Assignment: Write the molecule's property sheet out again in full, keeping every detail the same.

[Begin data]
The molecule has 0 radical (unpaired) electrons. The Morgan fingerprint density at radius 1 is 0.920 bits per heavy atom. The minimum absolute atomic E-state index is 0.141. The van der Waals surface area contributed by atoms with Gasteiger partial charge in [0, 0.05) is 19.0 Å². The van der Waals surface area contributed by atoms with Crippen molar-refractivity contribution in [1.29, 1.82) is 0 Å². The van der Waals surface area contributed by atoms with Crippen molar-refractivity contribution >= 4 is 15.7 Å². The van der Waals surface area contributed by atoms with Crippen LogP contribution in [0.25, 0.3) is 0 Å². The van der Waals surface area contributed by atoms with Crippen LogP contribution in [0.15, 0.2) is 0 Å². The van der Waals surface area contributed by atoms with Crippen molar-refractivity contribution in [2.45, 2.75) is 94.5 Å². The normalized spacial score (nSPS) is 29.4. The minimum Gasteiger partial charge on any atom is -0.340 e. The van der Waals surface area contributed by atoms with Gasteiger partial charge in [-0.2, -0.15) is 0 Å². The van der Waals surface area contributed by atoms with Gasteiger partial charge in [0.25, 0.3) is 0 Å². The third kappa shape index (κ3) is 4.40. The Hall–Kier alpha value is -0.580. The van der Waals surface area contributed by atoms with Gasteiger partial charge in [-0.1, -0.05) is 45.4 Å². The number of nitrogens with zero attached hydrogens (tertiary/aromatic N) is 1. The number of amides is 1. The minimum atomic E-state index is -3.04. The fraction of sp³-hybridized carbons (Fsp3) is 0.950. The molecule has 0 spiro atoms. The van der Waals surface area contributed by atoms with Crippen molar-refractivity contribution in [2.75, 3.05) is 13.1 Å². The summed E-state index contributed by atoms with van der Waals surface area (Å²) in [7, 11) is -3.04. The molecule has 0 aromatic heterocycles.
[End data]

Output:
The molecule has 0 radical (unpaired) electrons. The Morgan fingerprint density at radius 1 is 0.920 bits per heavy atom. The minimum absolute atomic E-state index is 0.141. The van der Waals surface area contributed by atoms with Gasteiger partial charge in [0, 0.05) is 19.0 Å². The van der Waals surface area contributed by atoms with Crippen molar-refractivity contribution in [1.29, 1.82) is 0 Å². The van der Waals surface area contributed by atoms with Crippen molar-refractivity contribution >= 4 is 15.7 Å². The van der Waals surface area contributed by atoms with Crippen LogP contribution in [0.25, 0.3) is 0 Å². The van der Waals surface area contributed by atoms with Crippen LogP contribution in [0.15, 0.2) is 0 Å². The van der Waals surface area contributed by atoms with Crippen molar-refractivity contribution in [2.45, 2.75) is 94.5 Å². The normalized spacial score (nSPS) is 29.4. The minimum Gasteiger partial charge on any atom is -0.340 e. The van der Waals surface area contributed by atoms with Gasteiger partial charge in [-0.2, -0.15) is 0 Å². The van der Waals surface area contributed by atoms with Gasteiger partial charge in [0.25, 0.3) is 0 Å². The third kappa shape index (κ3) is 4.40. The Hall–Kier alpha value is -0.580. The van der Waals surface area contributed by atoms with Gasteiger partial charge in [-0.1, -0.05) is 45.4 Å². The number of nitrogens with zero attached hydrogens (tertiary/aromatic N) is 1. The number of amides is 1. The minimum atomic E-state index is -3.04. The fraction of sp³-hybridized carbons (Fsp3) is 0.950. The molecule has 0 spiro atoms. The van der Waals surface area contributed by atoms with Crippen molar-refractivity contribution in [2.75, 3.05) is 13.1 Å². The summed E-state index contributed by atoms with van der Waals surface area (Å²) in [7, 11) is -3.04. The molecule has 0 aromatic heterocycles.